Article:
Natural Resources

Mining giant Rio Tinto Face Environmental, Human Rights Complaint in Papua New Guinea

Local communities in the vicinity of the abandoned Panguna copper mine, have taken decisive action to hold the global mining multinational, Rio Tinto, accountable for alleged environmental and human rights violations during the mine’s operations between 1972 and 1989.

America has a Chequered Past in International Environmental Diplomacy

When it comes to international environmental diplomacy, America has a chequered past. It stood at the forefront of the international battle to fix the ozone hole and has shaped many key international agreements. Sadly, US positions are not always built on solid political ground at home. Twice, in the climate change process, this has led to the United States forging an agreement, only to then walk away. This happened with the 1997 Kyoto Protocol which then Vice-President Gore flew to Japan to sign in the full knowledge that a Republican dominated Senate would never ratify the deal. It happened again five years ago, with former President Obama closing that landmark deal (and John Kerry signing at the UN), only for President Trump to tear it up a few weeks later.

Reclaim Your Rights: Defend Indigenous People’s Lands

Rights are earned through hard-fought struggles. And for Indigenous Peoples (IP), its fulfillment comes from the collective and continuous defense of ancestral land and territory, and assertion of their ways of life and the right to self-determination.

Climate Action for Human Rights

Climate change and human rights are two key issues in international development and their interaction is increasingly in need of focus at national, regional and international levels. In the Pacific, where the 22 Pacific Island countries and territories are on the front line of both climate ambition and the ongoing effects of the climate crisis, climate change is recognised as the region’s single greatest threat. Urgent climate action is consistently called upon to protect the interests of youth and the most vulnerable populations, together with preserving the ‘shared needs and interests, potential and survival of our Blue Pacific and this great Blue Planet’.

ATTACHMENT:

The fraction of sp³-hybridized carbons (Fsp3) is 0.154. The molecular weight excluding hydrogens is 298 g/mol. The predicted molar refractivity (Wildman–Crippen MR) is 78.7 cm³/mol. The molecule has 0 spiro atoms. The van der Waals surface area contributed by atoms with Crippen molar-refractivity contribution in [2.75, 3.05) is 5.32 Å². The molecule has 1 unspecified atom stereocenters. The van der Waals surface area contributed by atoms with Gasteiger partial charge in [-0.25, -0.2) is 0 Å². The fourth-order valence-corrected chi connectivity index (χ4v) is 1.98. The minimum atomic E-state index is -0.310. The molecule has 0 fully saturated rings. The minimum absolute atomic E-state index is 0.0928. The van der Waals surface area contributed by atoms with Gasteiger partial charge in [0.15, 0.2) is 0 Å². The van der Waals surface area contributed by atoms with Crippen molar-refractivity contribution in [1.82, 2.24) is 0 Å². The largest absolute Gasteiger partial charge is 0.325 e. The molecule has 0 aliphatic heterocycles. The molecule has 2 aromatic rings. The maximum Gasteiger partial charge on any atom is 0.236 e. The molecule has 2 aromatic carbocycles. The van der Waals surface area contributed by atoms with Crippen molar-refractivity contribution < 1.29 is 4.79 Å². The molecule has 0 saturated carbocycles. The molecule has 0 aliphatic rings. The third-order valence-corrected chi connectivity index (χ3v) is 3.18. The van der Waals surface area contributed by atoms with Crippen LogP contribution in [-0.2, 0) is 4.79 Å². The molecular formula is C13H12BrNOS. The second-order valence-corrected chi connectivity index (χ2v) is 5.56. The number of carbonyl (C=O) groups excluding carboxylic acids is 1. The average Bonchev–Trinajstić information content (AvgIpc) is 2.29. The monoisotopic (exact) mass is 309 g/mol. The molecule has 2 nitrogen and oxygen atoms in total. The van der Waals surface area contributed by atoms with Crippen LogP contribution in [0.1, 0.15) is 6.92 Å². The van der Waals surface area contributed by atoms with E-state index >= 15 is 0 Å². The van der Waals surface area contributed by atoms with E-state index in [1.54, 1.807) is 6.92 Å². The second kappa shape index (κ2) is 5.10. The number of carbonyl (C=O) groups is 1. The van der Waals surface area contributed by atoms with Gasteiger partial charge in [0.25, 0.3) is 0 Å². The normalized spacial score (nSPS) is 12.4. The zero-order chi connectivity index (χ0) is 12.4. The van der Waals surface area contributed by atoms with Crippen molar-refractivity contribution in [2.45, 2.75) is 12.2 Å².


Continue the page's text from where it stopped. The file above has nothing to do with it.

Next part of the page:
Could the Finance Sector Hold the Key to Ending Deforestation?

At the beginning of 2020, there were hopes that this would be a ’super year for nature’. It has not turned out that way. Tropical forests, so crucial for biodiversity, the climate and the indigenous communities who live in them, have continued to be destroyed at alarming rates. In fact, despite the shutdown of large parts of the global economy, rates of deforestation globally have increased since last year.

From Paraguay to Italy: Development at All Costs

I am speaking with Gladys and Raúl about civic space in Paraguay, when Raúl suddenly tells me about the fires. Thick smoke has reached the capital Asunción where he is based. In October, Paraguay became Dante’s Inferno.

Driving Climate Change from the Top in the Dominican Republic

When President Luis Abinader arrived at his inauguration in an electrically driven car as a symbolic gesture of his Government’s intentions to make sustainable development one of its main objectives – he signalled the start of addressing climate change commitments in the country.

NESFAS Partner Communities Celebrate World Food Day

World Food Day, a day dedicated to tackle world hunger, is annually celebrated on October 16, 2020 globally. To commemorate this day, the North East Slow Food and Agrobiodiversity Society (NESFAS) along with its partner organisations — Society for Urban and Rural Empowerment (SURE) and North East Network (NEN), Nagaland — hosted several programmes across 27 communities in Meghalaya and Nagaland. It may be mentioned here that all government SOPs and measures were followed during the events.

How the Pacific Islands are Balancing COVID-19 Survival Demands on Coastal Fisheries with Sustainable Management

Coastal fisheries in the Pacific Islands have become a food and livelihood lifeline to many people who have lost jobs, especially in urban centres and tourism, following COVID-19 lockdowns and border closures. Now governments and development organisations are trying to meet the crisis-driven survival needs of here and now, while also considering the long-term consequences on near shore marine resources and habitats.